ARKADELPHIA - Kiehl Frazier had grown accustomed to 87,000-plus football fans in attendance and a large eagle that flew over the stadium during his first three seasons of college football.
At A Glance
School: Ouachita Baptist
Hometown: West Fork
Notable: Signed with Auburn after he threw for 2,975 yards and 42 touchdowns and ran for another 1,164 yards and 22 touchdowns in his senior season at Shiloh Christian. … Played quarterback his freshman and sophomore years at Auburn, where he threw for 787 yards, ran for 386 yards and combined for 22 touchdowns, but he was pulled from the starting role after a 24-7 loss to Arkansas. … Started his junior season at Auburn as a safety, but was later moved to receiver. … Transferred to Ouachita in January because he wanted to play quarterback again.
There wasn't anything like that when the former Shiloh Christian standout hit the field to start his senior season. Instead, the announced attendance at the new Cliff Harris Stadium that Saturday night was 2,580, and the only thing that circled the stands was the smoke from a nearby tailgate party held just yards from the stadium.
Ouachita Baptist is not Auburn, but Frazier is happy to be here and be the Tigers' starting quarterback -- a position that slipped out of his grasp midway through his sophomore season. Frazier battled the following spring to regain the starting role, but Gus Malzahn, the former Shiloh Christian coach who recruited Frazier to Auburn, named Nick Marshall the starter.
"It's a lot different, but I liked it," Frazier said. "We opened the new stadium, and that was a cool thing to do. We met (former Dallas Cowboy) Cliff Harris, and the stands were packed, which was something we never really expected.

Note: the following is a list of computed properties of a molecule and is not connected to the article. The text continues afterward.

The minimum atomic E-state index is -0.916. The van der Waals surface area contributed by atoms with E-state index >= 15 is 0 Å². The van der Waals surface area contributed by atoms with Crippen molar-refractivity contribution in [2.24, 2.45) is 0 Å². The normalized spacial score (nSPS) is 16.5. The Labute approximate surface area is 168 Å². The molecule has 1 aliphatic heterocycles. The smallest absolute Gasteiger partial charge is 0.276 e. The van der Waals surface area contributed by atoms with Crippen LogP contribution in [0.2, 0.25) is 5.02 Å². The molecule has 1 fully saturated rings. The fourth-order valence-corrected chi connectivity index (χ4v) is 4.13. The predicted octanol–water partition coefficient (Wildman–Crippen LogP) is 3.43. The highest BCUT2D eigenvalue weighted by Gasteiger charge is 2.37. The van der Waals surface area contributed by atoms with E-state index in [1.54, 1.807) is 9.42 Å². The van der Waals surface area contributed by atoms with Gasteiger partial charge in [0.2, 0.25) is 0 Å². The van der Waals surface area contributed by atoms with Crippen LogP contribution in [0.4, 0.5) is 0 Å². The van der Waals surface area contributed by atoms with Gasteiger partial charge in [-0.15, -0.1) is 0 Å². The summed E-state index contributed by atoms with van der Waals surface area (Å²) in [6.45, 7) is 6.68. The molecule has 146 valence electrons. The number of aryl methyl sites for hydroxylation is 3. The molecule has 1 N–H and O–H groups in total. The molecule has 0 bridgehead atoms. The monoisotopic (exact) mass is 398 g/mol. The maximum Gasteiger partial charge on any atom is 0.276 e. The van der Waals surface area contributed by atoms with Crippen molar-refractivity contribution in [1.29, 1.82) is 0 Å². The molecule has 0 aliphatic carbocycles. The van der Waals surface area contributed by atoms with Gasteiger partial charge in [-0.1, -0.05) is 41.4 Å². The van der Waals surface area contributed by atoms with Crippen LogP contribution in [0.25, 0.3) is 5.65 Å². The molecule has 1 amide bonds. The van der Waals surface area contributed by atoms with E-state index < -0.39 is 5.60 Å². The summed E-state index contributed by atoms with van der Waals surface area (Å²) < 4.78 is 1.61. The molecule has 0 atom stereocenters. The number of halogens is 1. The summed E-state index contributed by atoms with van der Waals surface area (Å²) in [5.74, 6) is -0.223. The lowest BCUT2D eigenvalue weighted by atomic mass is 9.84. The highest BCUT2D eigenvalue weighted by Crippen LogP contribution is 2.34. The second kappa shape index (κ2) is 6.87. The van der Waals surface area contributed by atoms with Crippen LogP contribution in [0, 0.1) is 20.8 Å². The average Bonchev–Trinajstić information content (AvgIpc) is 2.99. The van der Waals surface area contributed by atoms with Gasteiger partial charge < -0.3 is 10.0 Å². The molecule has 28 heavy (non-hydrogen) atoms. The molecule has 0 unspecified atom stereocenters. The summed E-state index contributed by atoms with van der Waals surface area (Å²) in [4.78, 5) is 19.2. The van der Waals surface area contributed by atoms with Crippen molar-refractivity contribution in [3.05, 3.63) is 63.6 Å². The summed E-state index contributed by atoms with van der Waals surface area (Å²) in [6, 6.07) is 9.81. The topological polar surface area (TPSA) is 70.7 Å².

"It was a good atmosphere, and it was a lot of fun. It really feels like home now because my family lives so close to here and my brother already goes here. I feel more comfortable here than I ever really felt at Auburn."
Frazier's debut at Ouachita was a productive one as he led the Tigers to a 28-7 victory in their season opener against Great American Conference opponent Southern Nazarene. Even though he gave himself a "4 out of 10" for his performance, he completed 19-of-30 passes for 209 yards and two touchdowns and ran 11 times for 46 yards.
Ouachita had already built a 28-0 lead when Frazier hurdled a Crimson Storm defender en route to a seven-yard gain on a third-and-5 play midway through the fourth quarter. That was enough for Tigers coach Todd Knight, who then replaced Frazier with Lucas Reed for the remainder of the game.
"Kiehl is going to be fine," Knight said. "You probably saw enough of him to know he's really talented, and he's a good scrambler. The more he plays, the better he's going to get."
Auburn To Arkadelphia
Frazier made his decision to transfer from Auburn in January, just days after he watched the game from the sideline as the Tigers lost to Florida State in the BCS National Championship game. He simply wanted the opportunity to play quarterback again, and Ouachita was the logical place for him to go.
Not only is his brother, Jed Beach, an offensive lineman there, but his former coach at Shiloh Christian, Josh Floyd, also played at Ouachita. In addition to that, the Tigers' most recent starters at that position -- Lance Parker, Eli Cranor, Casey Cooper and Vincent Jordan -- all were transfers from FBS or FCS schools.
So he made the move, and Knight didn't have to wonder about what kind of player he was about to get. In fact, Frazier was an ideal fit into Ouachita's offensive plans because of his ability to run with the football as well as throw.
"We recruited him out of high school, and he came to every camp we've had," Knight said. "Coach Floyd played here and brought all of his players here and Jed was here, so we've known him for a long time.